Nasa’s International Boundary Explorer (Ibex), a tiny satellite that has orbited Earth since 2008, detects particles called “energetic neutral atoms” that pass through the interstellar boundary. Ibex creates three dimensional maps of the interactions happening all around the edge of the heliosphere.
“You can think of Ibex maps as sort of the ‘Doppler radar’ and the Voyagers as on-the-ground weather stations,” says Rankin. She has used data from Voyagers, Ibex, and other sources to analyse smaller surges in the solar wind, and is currently working on a paper based on the much larger blast that began in 2014. Already, the evidence shows that the heliosphere was shrinking when Voyager 1 passed the boundary, but was expanding again when Voyager 2 crossed over.
“It’s quite a dynamic boundary,” she says. “It’s pretty amazing that this discovery was captured in Ibex’s 3D maps, which enabled us to track the local responses from the Voyagers at the same time.”
Ibex has revealed just how dynamic the boundary can be. In its first year it detected a giant ribbon of energetic atoms snaking across the boundary that changed over time, with features appearing and disappearing as briefly as six months. The ribbon turns out to be a region at the nose of the heliosphere where solar wind particles bounce off the galactic magnetc field and are reflected back into the Solar System.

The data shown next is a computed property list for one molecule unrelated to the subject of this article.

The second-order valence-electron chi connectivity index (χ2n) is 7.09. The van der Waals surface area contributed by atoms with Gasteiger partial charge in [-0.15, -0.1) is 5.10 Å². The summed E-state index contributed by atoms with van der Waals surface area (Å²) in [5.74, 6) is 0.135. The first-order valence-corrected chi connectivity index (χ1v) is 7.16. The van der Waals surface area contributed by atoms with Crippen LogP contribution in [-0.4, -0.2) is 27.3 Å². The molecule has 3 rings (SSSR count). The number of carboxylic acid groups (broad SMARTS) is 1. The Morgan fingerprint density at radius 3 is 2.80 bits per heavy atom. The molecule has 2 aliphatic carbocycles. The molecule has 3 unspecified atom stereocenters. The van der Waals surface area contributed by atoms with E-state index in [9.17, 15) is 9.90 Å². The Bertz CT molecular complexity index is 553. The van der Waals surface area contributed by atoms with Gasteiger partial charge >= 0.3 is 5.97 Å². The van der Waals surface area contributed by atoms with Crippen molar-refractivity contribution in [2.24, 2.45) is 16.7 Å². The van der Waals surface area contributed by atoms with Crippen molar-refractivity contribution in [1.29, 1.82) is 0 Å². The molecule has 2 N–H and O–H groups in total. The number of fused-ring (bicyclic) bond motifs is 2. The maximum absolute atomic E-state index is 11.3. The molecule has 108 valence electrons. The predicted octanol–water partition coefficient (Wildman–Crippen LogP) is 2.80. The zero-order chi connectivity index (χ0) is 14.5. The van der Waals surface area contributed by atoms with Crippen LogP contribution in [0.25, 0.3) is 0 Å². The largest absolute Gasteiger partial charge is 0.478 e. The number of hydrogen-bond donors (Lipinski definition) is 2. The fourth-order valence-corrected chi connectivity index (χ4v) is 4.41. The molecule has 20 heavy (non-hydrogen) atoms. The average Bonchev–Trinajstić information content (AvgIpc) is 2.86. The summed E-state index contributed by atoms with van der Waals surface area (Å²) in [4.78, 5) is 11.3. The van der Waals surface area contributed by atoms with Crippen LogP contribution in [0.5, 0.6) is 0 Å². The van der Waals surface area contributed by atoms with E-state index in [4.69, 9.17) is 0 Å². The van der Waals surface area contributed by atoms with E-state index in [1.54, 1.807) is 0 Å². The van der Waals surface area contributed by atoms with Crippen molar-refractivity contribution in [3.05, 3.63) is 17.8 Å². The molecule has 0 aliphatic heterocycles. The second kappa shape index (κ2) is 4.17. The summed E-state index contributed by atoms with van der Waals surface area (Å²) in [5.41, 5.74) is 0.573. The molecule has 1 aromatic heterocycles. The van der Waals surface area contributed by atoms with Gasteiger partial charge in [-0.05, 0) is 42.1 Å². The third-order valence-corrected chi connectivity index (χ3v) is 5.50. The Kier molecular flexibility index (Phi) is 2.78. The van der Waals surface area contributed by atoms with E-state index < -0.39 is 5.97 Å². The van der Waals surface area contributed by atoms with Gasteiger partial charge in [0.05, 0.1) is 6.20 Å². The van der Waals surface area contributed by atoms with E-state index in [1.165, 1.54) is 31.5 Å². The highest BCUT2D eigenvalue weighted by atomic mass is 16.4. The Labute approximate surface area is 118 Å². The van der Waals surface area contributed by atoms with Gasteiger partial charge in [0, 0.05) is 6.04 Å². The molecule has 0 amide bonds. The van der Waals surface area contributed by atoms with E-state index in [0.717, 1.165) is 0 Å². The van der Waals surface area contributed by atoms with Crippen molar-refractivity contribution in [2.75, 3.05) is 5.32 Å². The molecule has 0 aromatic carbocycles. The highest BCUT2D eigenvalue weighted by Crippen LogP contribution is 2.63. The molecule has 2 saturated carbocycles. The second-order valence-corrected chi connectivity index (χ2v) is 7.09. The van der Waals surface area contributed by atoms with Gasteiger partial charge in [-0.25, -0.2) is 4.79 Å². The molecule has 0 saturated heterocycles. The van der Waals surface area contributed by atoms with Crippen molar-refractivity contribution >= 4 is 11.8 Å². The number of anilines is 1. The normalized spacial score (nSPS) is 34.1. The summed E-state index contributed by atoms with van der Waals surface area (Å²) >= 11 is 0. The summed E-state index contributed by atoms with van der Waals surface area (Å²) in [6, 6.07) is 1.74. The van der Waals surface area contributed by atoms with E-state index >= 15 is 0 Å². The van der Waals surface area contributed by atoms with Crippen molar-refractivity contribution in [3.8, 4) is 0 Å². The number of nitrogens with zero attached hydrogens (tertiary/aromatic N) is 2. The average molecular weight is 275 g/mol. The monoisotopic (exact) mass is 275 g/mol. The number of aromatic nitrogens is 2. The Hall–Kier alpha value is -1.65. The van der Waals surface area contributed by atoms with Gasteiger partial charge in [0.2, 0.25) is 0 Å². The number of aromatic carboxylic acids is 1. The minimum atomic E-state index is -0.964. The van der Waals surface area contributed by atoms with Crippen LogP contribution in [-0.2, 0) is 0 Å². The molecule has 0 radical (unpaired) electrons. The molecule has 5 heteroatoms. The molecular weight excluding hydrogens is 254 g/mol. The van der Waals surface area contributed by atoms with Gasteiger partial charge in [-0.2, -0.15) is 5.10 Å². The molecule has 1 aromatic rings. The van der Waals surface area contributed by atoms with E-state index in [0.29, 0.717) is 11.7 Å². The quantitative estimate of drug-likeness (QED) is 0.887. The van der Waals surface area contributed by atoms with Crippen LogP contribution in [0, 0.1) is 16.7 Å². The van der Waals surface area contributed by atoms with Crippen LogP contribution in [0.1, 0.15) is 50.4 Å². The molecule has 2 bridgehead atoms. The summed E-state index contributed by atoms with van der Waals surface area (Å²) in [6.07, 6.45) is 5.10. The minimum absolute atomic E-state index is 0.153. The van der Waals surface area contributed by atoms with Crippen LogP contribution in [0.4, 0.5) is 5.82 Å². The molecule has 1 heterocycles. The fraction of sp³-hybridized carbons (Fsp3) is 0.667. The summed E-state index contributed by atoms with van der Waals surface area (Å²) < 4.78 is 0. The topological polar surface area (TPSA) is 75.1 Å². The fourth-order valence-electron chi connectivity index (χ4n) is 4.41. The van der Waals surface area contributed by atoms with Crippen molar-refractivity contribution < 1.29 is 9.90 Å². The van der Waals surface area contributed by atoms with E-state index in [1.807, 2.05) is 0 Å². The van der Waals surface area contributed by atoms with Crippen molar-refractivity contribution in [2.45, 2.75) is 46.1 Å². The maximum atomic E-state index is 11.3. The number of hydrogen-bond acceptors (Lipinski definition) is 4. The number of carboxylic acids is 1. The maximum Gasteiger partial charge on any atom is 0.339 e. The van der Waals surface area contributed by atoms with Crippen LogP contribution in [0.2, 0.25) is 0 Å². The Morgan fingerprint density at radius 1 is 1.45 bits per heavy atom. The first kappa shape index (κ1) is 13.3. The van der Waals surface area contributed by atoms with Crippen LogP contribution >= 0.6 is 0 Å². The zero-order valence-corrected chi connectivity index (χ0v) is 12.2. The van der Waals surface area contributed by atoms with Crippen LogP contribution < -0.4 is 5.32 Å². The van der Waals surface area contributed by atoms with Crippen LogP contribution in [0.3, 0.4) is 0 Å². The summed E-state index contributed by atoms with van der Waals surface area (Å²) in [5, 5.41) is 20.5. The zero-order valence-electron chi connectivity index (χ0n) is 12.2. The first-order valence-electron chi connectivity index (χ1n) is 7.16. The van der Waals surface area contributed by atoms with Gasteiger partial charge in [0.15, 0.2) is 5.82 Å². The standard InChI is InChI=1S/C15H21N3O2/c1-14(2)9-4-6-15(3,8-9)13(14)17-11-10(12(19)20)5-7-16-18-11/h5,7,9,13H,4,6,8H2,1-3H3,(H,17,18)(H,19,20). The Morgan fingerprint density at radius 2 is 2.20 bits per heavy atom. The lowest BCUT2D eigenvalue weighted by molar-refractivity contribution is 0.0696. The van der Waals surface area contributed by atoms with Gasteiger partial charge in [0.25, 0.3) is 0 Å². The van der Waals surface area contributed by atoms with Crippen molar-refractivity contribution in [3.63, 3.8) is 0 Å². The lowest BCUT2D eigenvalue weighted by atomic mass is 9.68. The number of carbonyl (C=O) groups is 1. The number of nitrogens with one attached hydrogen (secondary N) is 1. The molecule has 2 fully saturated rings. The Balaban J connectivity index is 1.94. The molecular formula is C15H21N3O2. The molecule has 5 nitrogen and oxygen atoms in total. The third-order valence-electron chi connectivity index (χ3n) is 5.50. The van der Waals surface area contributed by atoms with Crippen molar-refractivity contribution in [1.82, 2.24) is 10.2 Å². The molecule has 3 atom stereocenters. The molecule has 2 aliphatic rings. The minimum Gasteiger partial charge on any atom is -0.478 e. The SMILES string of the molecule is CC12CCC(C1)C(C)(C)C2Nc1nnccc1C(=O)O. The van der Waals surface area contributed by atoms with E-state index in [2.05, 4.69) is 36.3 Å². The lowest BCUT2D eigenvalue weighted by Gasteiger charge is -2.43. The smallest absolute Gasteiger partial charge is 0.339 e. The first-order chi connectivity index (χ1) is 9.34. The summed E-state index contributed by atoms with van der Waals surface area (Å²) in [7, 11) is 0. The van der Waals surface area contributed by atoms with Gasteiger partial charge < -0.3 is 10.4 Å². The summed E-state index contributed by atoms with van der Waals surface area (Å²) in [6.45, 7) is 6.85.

But there is a twist to the Voyager story. Although they have left the heliosphere, they are still within range of many of our Sun’s other influences. The Sun’s light, for instance, would be visible to the naked human eye from other stars. Our star’s gravity also extends well beyond the heliosphere, holding in place a distant, sparse sphere of ice, dust, and space debris known as the Oort Cloud.
Oort objects still orbit the Sun, despite floating far out in interstellar space. While some comets have orbits that reach all the way out to the Oort cloud, a region 186-930 billion miles (300-1,500 billion km) is generally considered too distant for us to send probes of our own.